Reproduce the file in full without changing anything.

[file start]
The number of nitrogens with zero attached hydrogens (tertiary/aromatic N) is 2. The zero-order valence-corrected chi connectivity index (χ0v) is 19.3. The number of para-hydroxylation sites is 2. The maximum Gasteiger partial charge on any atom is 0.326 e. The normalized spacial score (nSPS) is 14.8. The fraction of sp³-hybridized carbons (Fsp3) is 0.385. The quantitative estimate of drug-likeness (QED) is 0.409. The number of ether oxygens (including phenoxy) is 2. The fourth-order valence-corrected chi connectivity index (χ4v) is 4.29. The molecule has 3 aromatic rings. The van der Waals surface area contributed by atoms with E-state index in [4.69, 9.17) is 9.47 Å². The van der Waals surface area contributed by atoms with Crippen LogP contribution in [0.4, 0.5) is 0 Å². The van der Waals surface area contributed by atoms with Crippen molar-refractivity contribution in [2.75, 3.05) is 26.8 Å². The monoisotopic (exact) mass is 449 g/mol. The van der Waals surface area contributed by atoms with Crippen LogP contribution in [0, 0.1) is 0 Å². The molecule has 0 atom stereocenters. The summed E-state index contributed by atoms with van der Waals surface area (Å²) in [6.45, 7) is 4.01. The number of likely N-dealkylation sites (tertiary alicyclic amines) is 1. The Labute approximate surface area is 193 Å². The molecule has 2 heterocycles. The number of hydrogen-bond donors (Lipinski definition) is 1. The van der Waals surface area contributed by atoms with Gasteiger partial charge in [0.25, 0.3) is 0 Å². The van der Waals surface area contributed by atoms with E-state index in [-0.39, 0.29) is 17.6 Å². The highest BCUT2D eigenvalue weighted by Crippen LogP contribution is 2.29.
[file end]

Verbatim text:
The number of nitrogens with zero attached hydrogens (tertiary/aromatic N) is 2. The zero-order valence-corrected chi connectivity index (χ0v) is 19.3. The number of para-hydroxylation sites is 2. The maximum Gasteiger partial charge on any atom is 0.326 e. The normalized spacial score (nSPS) is 14.8. The fraction of sp³-hybridized carbons (Fsp3) is 0.385. The quantitative estimate of drug-likeness (QED) is 0.409. The number of ether oxygens (including phenoxy) is 2. The fourth-order valence-corrected chi connectivity index (χ4v) is 4.29. The molecule has 3 aromatic rings. The van der Waals surface area contributed by atoms with E-state index in [4.69, 9.17) is 9.47 Å². The van der Waals surface area contributed by atoms with Crippen LogP contribution in [0.4, 0.5) is 0 Å². The van der Waals surface area contributed by atoms with Crippen molar-refractivity contribution in [2.75, 3.05) is 26.8 Å². The monoisotopic (exact) mass is 449 g/mol. The van der Waals surface area contributed by atoms with Crippen LogP contribution in [0, 0.1) is 0 Å². The molecule has 0 atom stereocenters. The summed E-state index contributed by atoms with van der Waals surface area (Å²) in [6.45, 7) is 4.01. The number of likely N-dealkylation sites (tertiary alicyclic amines) is 1. The Labute approximate surface area is 193 Å². The molecule has 2 heterocycles. The number of hydrogen-bond donors (Lipinski definition) is 1. The van der Waals surface area contributed by atoms with Gasteiger partial charge in [0.25, 0.3) is 0 Å². The van der Waals surface area contributed by atoms with E-state index in [-0.39, 0.29) is 17.6 Å². The highest BCUT2D eigenvalue weighted by Crippen LogP contribution is 2.29.